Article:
[Firm name] is a unique consulting firm …. We target firms who are more concerned with quality than price and quantity. We specialize in small and medium businesses. However, we prefer clients who are more concerned about the results and services they receive than with price. Our firm is not suited to price-conscious clients. Although our services are high-quality and slightly more expensive, the results and customer service are almost always better than what the client expected.

[Author’s note: I tried to find a more professional-sounding copy that included the term “unique consulting firm,” but they were all pretty much like this. You can’t make up this stuff, people.

When a company declares itself unique, the reader is left with the following question: Is the firm really unique? (Or, in the case of this firm, “rather” unique) And, yet, does it “virtually exceed the client’s expectations?” Ugh.

If the answer is no, which it usually is, then the company loses credibility. It sounds like they’ve been reading a marketing textbook about the importance of having a USP or delivering a differentiated message.

Some admit that their unique-speak sounds amateurish or even acknowledge they thought so before they made it public. Firm leaders have a good sense of commonsense but seem to ignore it when they declare their uniqueness.

Some firms take differentiation to the extreme, putting out a flurry of “we are different” messages. Consider the message of a leading Boston law firm:

We practice law differently at [FIRM name]. Our attorneys all agree that the results are what drive our business. However, we also believe that building relationships with clients and providing added value is key to our success.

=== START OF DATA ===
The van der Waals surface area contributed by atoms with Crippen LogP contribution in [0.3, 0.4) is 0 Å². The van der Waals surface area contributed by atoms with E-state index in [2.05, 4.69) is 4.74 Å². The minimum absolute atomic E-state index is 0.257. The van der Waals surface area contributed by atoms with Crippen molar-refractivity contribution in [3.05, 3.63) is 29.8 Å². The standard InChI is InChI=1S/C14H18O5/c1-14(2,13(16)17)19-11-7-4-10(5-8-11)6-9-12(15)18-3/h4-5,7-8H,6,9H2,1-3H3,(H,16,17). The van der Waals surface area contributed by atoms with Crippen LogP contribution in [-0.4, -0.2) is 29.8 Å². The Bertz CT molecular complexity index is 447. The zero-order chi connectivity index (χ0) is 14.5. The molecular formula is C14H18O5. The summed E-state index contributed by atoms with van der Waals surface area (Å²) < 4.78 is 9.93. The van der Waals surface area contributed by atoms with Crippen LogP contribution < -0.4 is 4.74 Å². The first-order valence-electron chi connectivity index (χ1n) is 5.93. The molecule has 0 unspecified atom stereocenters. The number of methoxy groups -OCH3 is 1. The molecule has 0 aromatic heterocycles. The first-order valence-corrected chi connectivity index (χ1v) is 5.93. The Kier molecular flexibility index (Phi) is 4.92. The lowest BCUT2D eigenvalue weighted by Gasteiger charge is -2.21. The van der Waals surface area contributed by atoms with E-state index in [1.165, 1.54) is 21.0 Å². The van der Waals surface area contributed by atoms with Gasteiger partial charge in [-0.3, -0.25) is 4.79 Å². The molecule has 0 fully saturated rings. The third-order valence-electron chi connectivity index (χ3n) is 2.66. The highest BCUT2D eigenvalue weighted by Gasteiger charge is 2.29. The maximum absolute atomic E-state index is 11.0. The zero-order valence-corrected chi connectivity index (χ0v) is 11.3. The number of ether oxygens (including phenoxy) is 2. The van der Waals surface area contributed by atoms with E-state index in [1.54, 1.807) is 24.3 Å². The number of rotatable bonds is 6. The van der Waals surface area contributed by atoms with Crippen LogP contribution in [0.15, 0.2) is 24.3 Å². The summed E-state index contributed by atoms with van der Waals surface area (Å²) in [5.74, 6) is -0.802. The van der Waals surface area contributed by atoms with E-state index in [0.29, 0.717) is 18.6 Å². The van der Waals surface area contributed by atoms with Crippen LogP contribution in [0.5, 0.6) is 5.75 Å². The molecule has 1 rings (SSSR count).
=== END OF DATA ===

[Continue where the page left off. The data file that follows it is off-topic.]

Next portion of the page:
The reputation of this firm is excellent, and I believe it to be true. The firm’s goals are to drive business by delivering results, building relationships, and providing value-add.

What Customers Really Want

Even though firms may hear differently, being unique is not a big factor in retaining or winning clients. The “we’re unique” message can often be detrimental to them. Imagine the following situation: your tooth is hurting, and your dentist has left town. It would be best if you urgently had an oral surgeon, so you turn to your trusted friends Trip and Beverly.

Referral 1: A close friend, Trip, suggests Dr. Phlox.

He claims that his aunt Deanna, who lives in the next town over, needed oral surgery. She went to Dr. Phlox. The word on the street says that he is a solid man. Aunt Deanna was greeted by the doctor, who took time to explain what would happen and answer any questions Deanna may have had.

Deanna’s surgery went well (as far as they knew), and she has not had any issues since. Deanna said he was a bit more expensive than the average doctor, but he is very busy and well-established, so it makes sense.

McCoy, it is said, is a well-known oral surgeon in the United States. He has been known to go where no oral surgeon before him had gone. His office is unique, as are the people, procedures for oral surgery, and tooth technology he pioneered. According to his Website and brochure, his results are 22% superior to those of all other oral surgeons, which explains his high prices.